Asexuality in Popular Media

I love seeing asexuals represented in the media, unfortunately it literally never happens.

The three main examples of asexuals that we have right now are Dr Who, Sherlock Holmes and Sheldon Lee Cooper from the Big Bang Theory. These three are the only asexuals that I’ve been able to find. (I’ve excluded cartoon characters, since their young audience tends to mean that their inherently asexual.) It is possible that there are other asexual characters out there, but these are the only ones that I see on a daily basis.

One of the main problems here is that asexuality is largely constructed as being something absurdly different. According to TV, normal people can’t be asexual. So the only examples we have are either alien (Dr Who) or possibly aspergic (Sherlock and Sheldon). Asexuals also can’t be female according to the medias representation, because god forbid a woman wouldn’t want to have sex. What a terrible message that would be to send out.

There’s also a massive issue in that although these characters were originally created to be asexual, recent writers and directors have ruined the characterisation.

Dr Who:

The Doctor started off as an asexual. His relationship with his companions was strictly platonic. It can be argued that since Susan is his granddaughter, then he must have had sex at some point however, he also had a daughter by accidently using a progenation machine, so anything is possible.

Matt Smith has been reported as saying that he deliberately played the Doctor as asexual, however the recent episodes have made it clear that the Doctor is very into kissing, regardless as to whether or not he has consent. In fact, this goes so far that it can easily be argued that he sexually assaulted Jenny (a queer, married woman) in the episode Crimson Horror.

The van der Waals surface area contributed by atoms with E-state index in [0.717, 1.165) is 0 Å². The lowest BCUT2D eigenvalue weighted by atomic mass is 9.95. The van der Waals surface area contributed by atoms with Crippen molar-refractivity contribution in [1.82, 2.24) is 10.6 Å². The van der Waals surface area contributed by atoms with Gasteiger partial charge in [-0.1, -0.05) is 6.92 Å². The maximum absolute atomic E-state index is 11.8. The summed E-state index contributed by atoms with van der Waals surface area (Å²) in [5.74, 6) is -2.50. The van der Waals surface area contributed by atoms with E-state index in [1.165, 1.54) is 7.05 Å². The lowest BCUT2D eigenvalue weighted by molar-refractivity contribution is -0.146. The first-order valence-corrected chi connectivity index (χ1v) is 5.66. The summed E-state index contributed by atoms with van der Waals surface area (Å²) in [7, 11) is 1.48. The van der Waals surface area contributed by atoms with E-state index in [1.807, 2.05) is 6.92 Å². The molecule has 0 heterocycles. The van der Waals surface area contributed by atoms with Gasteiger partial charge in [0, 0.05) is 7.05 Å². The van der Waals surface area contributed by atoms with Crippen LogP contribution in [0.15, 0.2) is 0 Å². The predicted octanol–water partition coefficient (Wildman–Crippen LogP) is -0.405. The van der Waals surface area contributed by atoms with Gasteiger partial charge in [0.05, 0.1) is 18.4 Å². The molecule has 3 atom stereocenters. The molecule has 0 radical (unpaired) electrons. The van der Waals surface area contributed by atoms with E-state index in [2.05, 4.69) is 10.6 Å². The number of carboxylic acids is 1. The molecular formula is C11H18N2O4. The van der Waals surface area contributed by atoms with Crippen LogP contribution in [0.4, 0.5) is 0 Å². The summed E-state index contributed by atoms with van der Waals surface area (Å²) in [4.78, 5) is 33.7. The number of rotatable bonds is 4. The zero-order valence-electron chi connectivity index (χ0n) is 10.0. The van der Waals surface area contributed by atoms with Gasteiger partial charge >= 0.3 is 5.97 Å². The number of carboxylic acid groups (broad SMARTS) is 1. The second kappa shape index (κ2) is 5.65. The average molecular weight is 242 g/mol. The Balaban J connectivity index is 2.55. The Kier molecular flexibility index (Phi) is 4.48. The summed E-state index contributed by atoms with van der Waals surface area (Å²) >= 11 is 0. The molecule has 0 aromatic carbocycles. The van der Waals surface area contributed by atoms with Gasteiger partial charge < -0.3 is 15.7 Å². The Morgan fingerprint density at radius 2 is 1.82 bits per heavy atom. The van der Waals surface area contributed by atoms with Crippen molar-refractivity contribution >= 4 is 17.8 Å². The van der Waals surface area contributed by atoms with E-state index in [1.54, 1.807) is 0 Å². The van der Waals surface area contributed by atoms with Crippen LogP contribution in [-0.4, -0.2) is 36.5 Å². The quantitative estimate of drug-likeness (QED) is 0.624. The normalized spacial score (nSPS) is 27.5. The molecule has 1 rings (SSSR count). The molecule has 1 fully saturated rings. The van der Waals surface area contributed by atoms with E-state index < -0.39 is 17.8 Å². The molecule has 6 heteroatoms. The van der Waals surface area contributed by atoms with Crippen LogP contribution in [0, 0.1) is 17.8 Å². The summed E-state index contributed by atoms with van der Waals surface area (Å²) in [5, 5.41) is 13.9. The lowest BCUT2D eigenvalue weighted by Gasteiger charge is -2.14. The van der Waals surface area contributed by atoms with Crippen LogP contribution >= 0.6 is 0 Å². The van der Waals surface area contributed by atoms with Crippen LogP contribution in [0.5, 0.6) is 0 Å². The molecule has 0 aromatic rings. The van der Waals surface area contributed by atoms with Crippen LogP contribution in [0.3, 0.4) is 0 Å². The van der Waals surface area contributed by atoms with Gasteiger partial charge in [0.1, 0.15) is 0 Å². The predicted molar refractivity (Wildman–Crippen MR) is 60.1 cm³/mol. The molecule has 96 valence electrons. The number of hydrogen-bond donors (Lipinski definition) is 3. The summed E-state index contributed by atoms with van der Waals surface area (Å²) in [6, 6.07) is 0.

Sherlock is an asexual/aromantic character, regardless as to what the fanfiction tells you. Unfortunately, a lot of adaptions misinterpret his relationship with Irene Adler. In the story, Irene intrigued Sherlock purely because she was the only person to outsmart him. Here’s an extract from the beginning of Scandal in Bohemia;

To Sherlock Holmes she is always the woman. I have seldom heard him mention her under any other name. In his eyes she eclipses and predominates the whole of her sex. It was not that he felt any emotion akin to love for Irene Adler. All emotions, and that one particularly, were abhorrent to his cold, precise but admirably balanced mind.

And equally, Irene has no interest in Sherlock and at the end of the story, she escapes with her husband Norton.
The BBC series tries to keep in aspects of Sherlocks original characterisation, but they were waaaay off base with Irene.

However, that’s not nearly as bad as the portrayal in the American series ‘Elementary’. In Elementary, they make it incredibly obvious that Sherlock has an incredibly active sex life, and he even refers to Watson as a “prude” after she questions him exchanging erotic letters with a woman he’s never met.

There’s a fine line between developing a character and going overboard with the development. The writers of Elementary appear to have missed this line completely.

Big Bang Theory: